Published on Development Impact

Weekly links October 15: Nobel prizes for causal inference, hc3 vs robust, CORE economics, learning from doing experiments but not from publication, and more…

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Like so many applied researchers, I was delighted to see the Nobel prize in economics this year going to David Card, Josh Angrist, and Guido Imbens for their work on answering causal questions using observational data. I like this summary from the scientific background for the award, which makes clear it is not just for a particular paper or technique, but for the whole way we think about causal estimation “This change was not primarily about using new empirical methods, but rather about how to approach a causal question. The natural experiment agenda required researchers to understand the process determining which units receive which treatments. The new approach thus required an understanding of the source of identifying information, i.e., it required institutional knowledge about the natural experiment.”. This was noticeable in a lot of the media summaries, where the ideas behind comparing minimum wage changes in two adjoining states, or income changes when Miami had a migration influx from the Mariel boatlift and other cities did not, or outcomes for kids with birthdays on either side of schooling cutoffs were very appealing and intuitive for non-economists to understand. This importance of making a rhetorical case for identification, and not just a model-based/econometric assumption based case is one I think is crucial and still not completely appreciated. There is of course no shortage of summaries, so I just wanted to add a few reflections:

·       I love that this is a prize that makes clear the challenges and continued improvements in estimating causal relationships. Several of those classic studies have spurred debate about inference with small numbers of treated units (and been re-visited with synthetic control approaches), the quarter of birth and schooling study famously led to a whole set of studies about weak instruments, etc. So it is a reminder that you don’t have to get it perfect to get a Nobel prize, just try to think hard about how to identify effects better than we had before.

·       This may also reflect me getting older, but my impression is that for a long-time the economics Nobel prize was playing catch-up, trying to award theorists in their 70s or 80s for one or two seminal contributions made in their 20s or 30s, with the result being that the Nobel laureates seemed almost like historical figures to me. Whereas, as with the prize to Banerjee, Duflo and Kremer, this prize is to economists who are all still very active researchers. It was then wonderful to read lots of people’s comments about how all three laureates and helped and supported them at various points, and fun stories – who doesn’t love seeing Josh Angrist taking a sword to the question of whether econometrics is boring;  or Liran Einav on Guido Imbens “He’s just a normal dude with a lot of humility who is always trying to help, which translates to his work”. This video that Stanford put out of Guido’s kids interviewing him about his work is just delightful as well. This older interview of David Card is well worth a read as well – I loved this quote “People tend not to understand that most of what we have to do as researchers is just crap work. Yesterday, for example, I spent the whole day in the library going through historical volumes. It’s very hard to get graduate students to do something like that, or collect data, code it carefully, and then put it in a spreadsheet. They don’t pay attention, or put in the hours, unless they’re a co-author on the project. But an undergraduate thinks it’s fun.”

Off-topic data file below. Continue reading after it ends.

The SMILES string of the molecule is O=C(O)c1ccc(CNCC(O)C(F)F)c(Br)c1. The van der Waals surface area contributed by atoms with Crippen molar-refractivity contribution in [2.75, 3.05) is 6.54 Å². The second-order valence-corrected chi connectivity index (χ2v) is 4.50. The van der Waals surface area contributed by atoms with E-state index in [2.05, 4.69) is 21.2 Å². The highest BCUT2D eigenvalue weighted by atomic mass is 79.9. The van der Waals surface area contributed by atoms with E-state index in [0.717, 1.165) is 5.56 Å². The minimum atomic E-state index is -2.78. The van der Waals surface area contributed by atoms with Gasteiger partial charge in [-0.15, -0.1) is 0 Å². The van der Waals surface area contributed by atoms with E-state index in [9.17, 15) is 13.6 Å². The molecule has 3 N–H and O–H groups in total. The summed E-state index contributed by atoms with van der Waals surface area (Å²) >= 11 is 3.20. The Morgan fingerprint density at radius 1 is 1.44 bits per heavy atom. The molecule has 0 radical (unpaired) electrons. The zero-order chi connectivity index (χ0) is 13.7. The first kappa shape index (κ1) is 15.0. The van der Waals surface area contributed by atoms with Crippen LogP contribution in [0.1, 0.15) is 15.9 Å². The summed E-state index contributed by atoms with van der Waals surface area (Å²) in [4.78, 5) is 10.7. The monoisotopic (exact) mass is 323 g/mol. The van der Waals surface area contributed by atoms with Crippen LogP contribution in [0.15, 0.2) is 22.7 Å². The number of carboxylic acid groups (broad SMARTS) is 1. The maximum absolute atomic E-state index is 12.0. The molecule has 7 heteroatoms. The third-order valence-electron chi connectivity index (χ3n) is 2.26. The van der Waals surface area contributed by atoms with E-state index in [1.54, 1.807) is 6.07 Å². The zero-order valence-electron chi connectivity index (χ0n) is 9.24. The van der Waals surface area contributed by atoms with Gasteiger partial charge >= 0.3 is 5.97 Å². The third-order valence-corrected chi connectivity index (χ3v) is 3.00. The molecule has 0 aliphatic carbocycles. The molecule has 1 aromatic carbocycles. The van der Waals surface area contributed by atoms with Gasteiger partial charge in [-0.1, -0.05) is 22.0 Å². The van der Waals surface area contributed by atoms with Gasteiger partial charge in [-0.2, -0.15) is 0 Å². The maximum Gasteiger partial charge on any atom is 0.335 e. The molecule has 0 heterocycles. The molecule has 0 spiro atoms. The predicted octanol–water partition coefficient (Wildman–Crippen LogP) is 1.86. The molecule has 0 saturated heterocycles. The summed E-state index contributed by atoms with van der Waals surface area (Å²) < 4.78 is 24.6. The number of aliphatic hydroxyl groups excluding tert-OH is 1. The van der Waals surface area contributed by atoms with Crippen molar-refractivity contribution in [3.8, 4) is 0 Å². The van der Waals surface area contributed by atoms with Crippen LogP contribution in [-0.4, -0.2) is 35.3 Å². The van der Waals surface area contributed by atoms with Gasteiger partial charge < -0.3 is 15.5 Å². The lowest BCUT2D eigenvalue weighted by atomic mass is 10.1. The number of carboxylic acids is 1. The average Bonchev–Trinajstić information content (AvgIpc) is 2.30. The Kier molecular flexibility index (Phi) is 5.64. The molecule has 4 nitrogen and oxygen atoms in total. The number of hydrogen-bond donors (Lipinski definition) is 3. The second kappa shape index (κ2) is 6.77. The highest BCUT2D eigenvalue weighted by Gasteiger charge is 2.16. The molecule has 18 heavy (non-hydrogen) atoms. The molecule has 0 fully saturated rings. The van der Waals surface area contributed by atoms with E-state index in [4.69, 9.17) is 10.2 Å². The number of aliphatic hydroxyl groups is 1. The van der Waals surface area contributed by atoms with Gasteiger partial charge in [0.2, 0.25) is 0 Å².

·       Guido has also been a supporter of this blog, and especially helpful for questions on clustering of standard errors – e.g. we did an Ask Guido about dealing with individual level outcomes with a program taking place in just one state and not others, he offered helpful advice for this post on power calculations with unequally sized clusters, I also summarized his paper on when to cluster standard errors, and reviewed his book with Rubin on causal inference. We hope his long-awaited volume II does not get completely crowded out by all the new demands he will face on his time.